In the 2013 reboot of one of gaming's most iconic franchises, Lara Croft got a fresh start. Tomb Raider's Lara was young and experienced when facing her first big misadventure and forced to make life-and-death choices just to stay alive. Fast forward a bit, and Lara has grown up. Her skills are more impressive than ever, especially when wielding her versatile climbing axe. She knows how to work with nature and use scavenged materials to give herself an advantage. She's wearing environmentally appropriate clothing, since shorts aren't the best in the cold or while scaling mountains. This is the Lara Croft I saw during a hands-off demonstration of Rise of the Tomb Raider on Xbox One, and I was impressed by how she'd matured.
In Tomb Raider, Lara and her crew encountered the mystical island of Yamatai. After making her way off the island and reporting her experience, a shady organization called Trinity engaged in a massive cover-up. Not only does Trinity paint Lara Croft as insane, the company will let nothing - and no one - stand in its way of finding more supernatural locales while denying their existence. Obviously, the raider of tombs isn't going to take that sitting down, and sets out to uncover even more so-called myths - specifically the ancient city of Kitezh in sunny, relaxing Siberia.
According to director Noah Hughes, the developers wanted to expand on the "woman vs. wild" theme seen in the first game. Once again, Lara finds herself in a variety of less-than-ideal environments, from the snowy, bear-filled tundra to the scorching Syrian border. This time around, there are a variety of weapon upgrades and craftable ammo that can be made with scavenged goods, giving Lara more options when on the attack. Sure, a regular arrow won't take down a bear, but a poison arrow might slow it down enough that you can jam an icepick into its head. That sounds brutally harsh, and it was a little hard to watch, but that's the reality of Lara's situation: kill or be killed.
Alternately, Lara can flee up a tree. Climbing is another addition to the Tomb Raider's repertoire, although in the demo I saw it looked more like she was magically sticking to the tree. She also impressively dual-wielded those climbing axes while scaling a particularly tricky wall of ice. No matter where Lara winds up, it seems like she's always wounded, often struggling to move or clutching her side. Nature again comes in handy in that regard; useful plants can be used to heal up before moving on to the next foe, be it man or animal.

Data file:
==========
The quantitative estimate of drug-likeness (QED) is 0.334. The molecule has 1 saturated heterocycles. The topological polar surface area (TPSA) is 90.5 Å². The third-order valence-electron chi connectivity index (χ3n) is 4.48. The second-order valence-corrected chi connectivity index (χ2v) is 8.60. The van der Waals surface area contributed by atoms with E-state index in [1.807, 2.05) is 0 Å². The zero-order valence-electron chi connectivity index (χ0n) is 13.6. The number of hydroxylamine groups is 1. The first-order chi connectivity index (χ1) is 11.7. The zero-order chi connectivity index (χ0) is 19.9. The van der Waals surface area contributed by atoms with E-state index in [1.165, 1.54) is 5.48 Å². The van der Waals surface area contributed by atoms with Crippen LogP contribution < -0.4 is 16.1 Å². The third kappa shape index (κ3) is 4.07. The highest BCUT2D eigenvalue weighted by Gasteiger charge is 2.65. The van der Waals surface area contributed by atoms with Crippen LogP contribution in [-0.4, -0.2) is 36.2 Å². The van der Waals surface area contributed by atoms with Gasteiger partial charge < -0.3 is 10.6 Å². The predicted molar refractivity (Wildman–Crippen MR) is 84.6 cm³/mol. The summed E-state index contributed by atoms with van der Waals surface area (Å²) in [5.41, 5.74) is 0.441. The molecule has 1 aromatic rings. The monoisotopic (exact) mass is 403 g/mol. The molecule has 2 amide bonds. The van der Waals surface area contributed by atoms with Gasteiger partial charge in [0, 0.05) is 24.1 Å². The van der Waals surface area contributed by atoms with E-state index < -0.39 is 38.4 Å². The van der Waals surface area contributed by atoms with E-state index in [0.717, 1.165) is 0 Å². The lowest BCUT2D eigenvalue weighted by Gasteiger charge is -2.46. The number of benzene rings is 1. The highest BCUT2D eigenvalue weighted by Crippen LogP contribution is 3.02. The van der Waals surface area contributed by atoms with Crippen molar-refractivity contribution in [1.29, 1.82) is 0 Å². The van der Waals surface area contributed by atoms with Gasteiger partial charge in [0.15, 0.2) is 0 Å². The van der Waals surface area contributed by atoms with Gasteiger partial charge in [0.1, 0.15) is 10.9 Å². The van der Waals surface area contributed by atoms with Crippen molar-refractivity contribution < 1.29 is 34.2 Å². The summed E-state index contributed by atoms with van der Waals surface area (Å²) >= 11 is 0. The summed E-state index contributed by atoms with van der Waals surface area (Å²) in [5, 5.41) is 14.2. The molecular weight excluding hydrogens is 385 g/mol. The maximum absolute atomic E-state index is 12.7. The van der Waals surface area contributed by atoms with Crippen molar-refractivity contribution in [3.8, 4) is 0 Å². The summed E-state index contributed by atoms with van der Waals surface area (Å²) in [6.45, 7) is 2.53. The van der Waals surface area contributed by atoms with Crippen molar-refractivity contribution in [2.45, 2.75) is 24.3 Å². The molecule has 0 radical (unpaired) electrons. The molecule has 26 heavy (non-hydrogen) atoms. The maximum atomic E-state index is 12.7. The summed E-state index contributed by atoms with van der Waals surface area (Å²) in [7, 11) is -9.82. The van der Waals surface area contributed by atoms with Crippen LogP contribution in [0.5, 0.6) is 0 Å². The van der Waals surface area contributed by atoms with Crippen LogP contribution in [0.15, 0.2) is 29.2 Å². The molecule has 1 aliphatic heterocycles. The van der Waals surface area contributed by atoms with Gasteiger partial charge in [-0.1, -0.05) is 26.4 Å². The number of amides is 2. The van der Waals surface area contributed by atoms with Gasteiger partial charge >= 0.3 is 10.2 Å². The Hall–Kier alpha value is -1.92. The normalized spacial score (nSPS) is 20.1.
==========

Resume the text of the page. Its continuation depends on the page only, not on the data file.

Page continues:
This being Tomb Raider, we naturally have to discuss what's really important here: Lara's hair. No, not really (though it does look better than in the last game); a big part of the series is the raiding of tombs, and the 2013 reboot came up short in that regard. Tomb Raider's tombs were simple and shallow; Rise of the Tomb Raider has hidden caverns, dark and cramped tunnels, and even entire abandoned structures to explore off the beaten path. I only got to see one of these areas, but it looked very vast, and even finding her way to the entrance required a lot of work on Lara's part. Hughes said Lara's "brilliant archeological background" comes into play in these segments, highlighting her intelligence and skill outside of combat and sheer survival.
The promise of redesigned tombs might be what most excited me about Microsoft's Rise of the Tomb Raider demo. I was a big fan of the 2013 game, but felt that the tombs were a missed opportunity and felt out of place (well hello, door-shaped open space in a mountain that leads to a long-hidden cavern!). Lara's tomb raiding at E3 had her forcing her way through a narrow, hard-to-reach opening to find gorgeous scenery and the breathtaking ruins of a long-abandoned palace. There was still more work to do before reaching the cramped, dark tomb itself, which was hard to navigate-even harder with all of the skeletons and spiders around. Only then did Lara reach the heart of the tomb. It's a great way to combine the game's core elements of adventure and archeology, giving the player some much-needed variety and a breather from being constantly in survival mode.
I wish I'd actually gotten to play Rise of the Tomb Raider, and I'm not sure why I didn't, since it looked to be in pretty good shape. It's due to release on November 10, the same day as the long-awaited Fallout 4, which will be challenging for Square Enix and Microsoft. This is also the series' first year as a console exclusive, appearing only on Xbox One and Xbox 360. The circumstances leading up to its launch are interesting, but one thing is clear: Lara Croft is becoming the confident, badass icon of this long-running series, and I'm excited to aid in her progression.